Mind you, I'm not of those close-minded folks who believe that depictions of pornography are degrading and coarsen any dialogue that might result but I'd appreciate a something a bit more challenging with my slice of sluttiness. How about a piece that explores what people bring into their digestion of porn via their own experiences? Or how about a questioning of gender identification beyond chicks with dicks? The possibilities are endless and not too difficult to arrive at; especially when you delve deeper into people's often-flippant answers to questions concerning how they perceive their sexuality and that of others around them.
Hell, anyone can find a bunch of tawdry videos at Suspect and project them on a wall (giving your own JPEGs a much-needed boost of credibility) but when are we going to realize that these superficial depictions are fluff and don't provoke any critical discussion of the theme, a cop-out that is all-too-common amongst younger artists?

For those of you looking for something with a bit more depth, I suggest checking out Nuit Blanche for Nightless City, a group exhibit that reimagines a strip of Church St. between Wellesley and Andrew as a red light district. Or for those of you who harbour unrequited crushes on high-school teachers from years past, head over to Hart House and you might be asked to slow-dance with one of the teachers. Copping a feel is encouraged of course.

So I didn't like the show but I did have a good time and I would be the last person to suggest that some poorly thought-out art got in the way of me having a good time. The music wasn't half-bad and it got a whole lot better when some dude got up on a box and started freestyling to some beats provided by the DJ. When I wasn't drinking two-fisted, I was dancing my ass off and with the tunes and a very-fine dance partner the art faded into the background which is where it belonged.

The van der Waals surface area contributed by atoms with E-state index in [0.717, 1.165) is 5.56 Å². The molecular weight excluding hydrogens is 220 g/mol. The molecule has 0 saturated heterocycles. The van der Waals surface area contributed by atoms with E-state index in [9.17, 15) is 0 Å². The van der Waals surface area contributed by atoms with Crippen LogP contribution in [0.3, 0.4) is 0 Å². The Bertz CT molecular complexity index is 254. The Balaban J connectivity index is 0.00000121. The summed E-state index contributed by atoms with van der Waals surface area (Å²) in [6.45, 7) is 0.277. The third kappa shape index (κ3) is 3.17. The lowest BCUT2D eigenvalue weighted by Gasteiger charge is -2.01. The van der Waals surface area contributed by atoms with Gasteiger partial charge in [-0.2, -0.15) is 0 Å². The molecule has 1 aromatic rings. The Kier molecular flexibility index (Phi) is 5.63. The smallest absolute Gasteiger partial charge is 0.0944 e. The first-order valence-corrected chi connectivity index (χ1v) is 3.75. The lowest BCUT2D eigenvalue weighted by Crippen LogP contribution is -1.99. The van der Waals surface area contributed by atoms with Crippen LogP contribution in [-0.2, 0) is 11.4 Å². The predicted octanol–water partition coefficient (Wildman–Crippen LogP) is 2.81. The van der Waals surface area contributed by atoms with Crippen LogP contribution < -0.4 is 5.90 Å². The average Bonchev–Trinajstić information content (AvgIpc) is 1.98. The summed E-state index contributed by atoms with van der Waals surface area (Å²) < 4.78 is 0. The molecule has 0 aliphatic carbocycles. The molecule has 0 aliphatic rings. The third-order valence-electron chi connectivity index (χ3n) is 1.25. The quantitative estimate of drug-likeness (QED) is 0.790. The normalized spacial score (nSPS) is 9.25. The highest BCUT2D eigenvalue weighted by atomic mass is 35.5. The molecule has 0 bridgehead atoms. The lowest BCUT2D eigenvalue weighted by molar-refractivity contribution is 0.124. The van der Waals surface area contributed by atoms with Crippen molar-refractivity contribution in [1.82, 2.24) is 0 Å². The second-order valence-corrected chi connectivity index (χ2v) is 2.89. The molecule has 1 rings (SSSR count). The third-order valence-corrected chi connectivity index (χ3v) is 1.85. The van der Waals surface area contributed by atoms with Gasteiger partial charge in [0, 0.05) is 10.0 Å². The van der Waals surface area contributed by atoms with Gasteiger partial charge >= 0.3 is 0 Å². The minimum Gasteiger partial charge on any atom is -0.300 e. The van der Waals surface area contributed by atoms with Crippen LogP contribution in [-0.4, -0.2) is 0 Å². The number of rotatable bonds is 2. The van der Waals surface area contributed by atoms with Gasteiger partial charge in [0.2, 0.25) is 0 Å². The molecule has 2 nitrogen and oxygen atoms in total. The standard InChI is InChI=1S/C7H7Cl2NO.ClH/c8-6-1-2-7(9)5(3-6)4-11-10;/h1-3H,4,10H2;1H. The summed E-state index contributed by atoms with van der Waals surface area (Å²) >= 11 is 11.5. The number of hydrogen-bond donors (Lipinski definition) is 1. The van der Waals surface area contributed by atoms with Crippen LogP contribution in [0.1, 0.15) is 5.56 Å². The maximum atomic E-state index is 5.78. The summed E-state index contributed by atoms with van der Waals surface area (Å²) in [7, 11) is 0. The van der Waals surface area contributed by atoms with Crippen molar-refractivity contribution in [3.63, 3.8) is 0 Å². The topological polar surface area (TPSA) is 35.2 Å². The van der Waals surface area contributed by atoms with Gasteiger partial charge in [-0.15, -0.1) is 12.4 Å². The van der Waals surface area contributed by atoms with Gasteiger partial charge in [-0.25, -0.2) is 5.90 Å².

Photos courtesy of Roger Cullman



Carry / September 30, 2007 at 03:04 pm
Superficial statements are often ubiquitous when dicussing topics pop and porn. I have to mostly disagree that Nuit Blanche's Nightless City was any more stimulating than the Big Dicks party.

I was at a party the night after Big Dicks, <A href=""; target="_blank">The Lab Sessions 2.0: Idol Love at Labspace Studio</A>. True enough, some of the work was of a superficial vein but if one of your main issues with Big Dicks was that they " gather a bunch of submissions that kind of relate, you know, in an ironic way" then you really missed something. These guys put on an ultra tight show. I've seen much bigger organizations with less flow and style than this.
Japhet / September 30, 2007 at 06:26 pm
I didn't say that Nightless City WAS more stimulating than Big Dicks 'cos, at the time of the posting, I hadn't seen the former exhibit yet. In fact, when I did check it out last night, I wasn't very impressed with it either.